Financial advisers who own their own firms and pay their business taxes through their personal returns probably won't see a windfall from the House Republican tax proposal released on Thursday.
Under the plan, small businesses that operate as so-called pass throughs could be eligible for a 25% tax rate rather than having to pay as much as 39.6% at the top individual level. But by and large, the benefit will go to manufacturing firms, leaving out the service sector, such as law, accounting, consulting and financial services. Only certain dividends of real estate investment trusts would qualify in the financial category.
"Brokers and investment advisers operating through partnerships, limited liability companies and S corporations will generally be excluded from the lower tax rate," said Howard Wagner, managing director of the accounting firm Crowe Horwath.
One reason for the bifurcation is that Republicans need to finance the ambitious individual and corporate tax cuts in the sweeping plan and couldn't give the 25% rate to all small businesses. The plan lowers the rate for a traditional corporation from 35% to 20%.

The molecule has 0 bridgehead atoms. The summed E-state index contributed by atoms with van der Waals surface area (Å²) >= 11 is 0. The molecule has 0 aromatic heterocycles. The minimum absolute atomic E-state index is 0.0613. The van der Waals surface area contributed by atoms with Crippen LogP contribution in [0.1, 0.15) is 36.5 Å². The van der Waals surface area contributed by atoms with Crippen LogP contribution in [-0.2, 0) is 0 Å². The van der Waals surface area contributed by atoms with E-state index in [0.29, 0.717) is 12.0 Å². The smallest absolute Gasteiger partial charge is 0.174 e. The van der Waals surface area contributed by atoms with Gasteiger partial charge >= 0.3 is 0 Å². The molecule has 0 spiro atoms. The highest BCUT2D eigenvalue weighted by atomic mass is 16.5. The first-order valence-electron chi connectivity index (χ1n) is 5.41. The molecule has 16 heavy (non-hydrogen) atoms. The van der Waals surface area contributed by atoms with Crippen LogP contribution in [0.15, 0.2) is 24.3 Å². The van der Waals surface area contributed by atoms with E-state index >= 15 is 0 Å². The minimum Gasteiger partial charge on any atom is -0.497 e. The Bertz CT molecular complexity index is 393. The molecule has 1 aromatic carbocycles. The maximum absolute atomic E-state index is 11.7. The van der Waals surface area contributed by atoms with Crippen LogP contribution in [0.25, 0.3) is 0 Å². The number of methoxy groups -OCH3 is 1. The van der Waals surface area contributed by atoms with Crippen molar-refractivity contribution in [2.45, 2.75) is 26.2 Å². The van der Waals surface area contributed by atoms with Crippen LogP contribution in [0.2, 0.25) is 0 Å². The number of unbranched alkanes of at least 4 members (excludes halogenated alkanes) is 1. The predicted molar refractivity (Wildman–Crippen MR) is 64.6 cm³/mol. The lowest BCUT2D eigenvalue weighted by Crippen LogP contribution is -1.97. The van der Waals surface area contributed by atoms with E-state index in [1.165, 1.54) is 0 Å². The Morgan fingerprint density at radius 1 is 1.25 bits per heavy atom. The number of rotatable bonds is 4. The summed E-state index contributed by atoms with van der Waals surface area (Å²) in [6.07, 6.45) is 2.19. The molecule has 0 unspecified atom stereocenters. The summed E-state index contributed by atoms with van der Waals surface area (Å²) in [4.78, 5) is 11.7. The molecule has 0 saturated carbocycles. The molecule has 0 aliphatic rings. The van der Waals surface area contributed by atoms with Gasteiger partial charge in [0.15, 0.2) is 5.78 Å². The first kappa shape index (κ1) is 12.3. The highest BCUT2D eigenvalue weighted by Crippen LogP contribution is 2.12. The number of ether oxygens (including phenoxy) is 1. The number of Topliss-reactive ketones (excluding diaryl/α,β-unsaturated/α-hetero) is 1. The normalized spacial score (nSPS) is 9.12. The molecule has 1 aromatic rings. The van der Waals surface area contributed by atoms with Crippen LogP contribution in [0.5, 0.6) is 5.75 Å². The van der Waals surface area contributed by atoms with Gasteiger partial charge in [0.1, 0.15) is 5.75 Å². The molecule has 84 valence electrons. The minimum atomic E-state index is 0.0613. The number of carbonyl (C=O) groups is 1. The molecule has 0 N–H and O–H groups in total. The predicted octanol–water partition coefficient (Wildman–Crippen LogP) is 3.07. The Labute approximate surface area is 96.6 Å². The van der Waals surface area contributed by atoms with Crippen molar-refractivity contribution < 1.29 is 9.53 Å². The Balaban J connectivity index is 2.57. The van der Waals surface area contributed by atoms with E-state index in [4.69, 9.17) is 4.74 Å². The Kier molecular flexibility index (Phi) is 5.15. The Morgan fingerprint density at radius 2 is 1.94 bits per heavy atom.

"They're trying to target the manufacturers, people out creating things, as opposed to the service sector," said Tim Steffen, director of advanced planning at Baird Private Wealth Management. "They had to draw the line somewhere for revenue purposes."
That demarcation has the small business lobby on the other side of Capitol Hill Republicans for now. The National Federation of Independent Business said that most small businesses won't qualify for a tax cut.
"We think that it's bad public policy to discriminate against businesses depending on what they do," said Jack Mozloom, NFIB national media director. "We want the manufacturers to get a tax cut, but also their accountants and financial advisers."
Advisers would still benefit from the tax bill because their clients are likely to be better off under its provisions, said James Hickey, chief investment strategist at HD Vest Financial Services.
"Even if they excluded financial firms from taking advantage of the new lower pass-through rates, their clients all of a sudden will have a lot more income and [clients'] savings will grow," Mr. Hickey said. "It's an [assets under management] game, and you win."
The bill released on Thursday is only the beginning of tax reform. Lawmakers hope to get a final measure to President Donald J. Trump by the end of the year. There's a long legislative road ahead, which provides many opportunities to change provisions.
"It's something that will be heavily lobbied," Mr. Wagner said of the pass-through policy.
But Mr. Steffen is not confident that it will be changed.
"Everything's on the table," he said. But "it seems like expanding the business tax cut is not the direction they're going to go."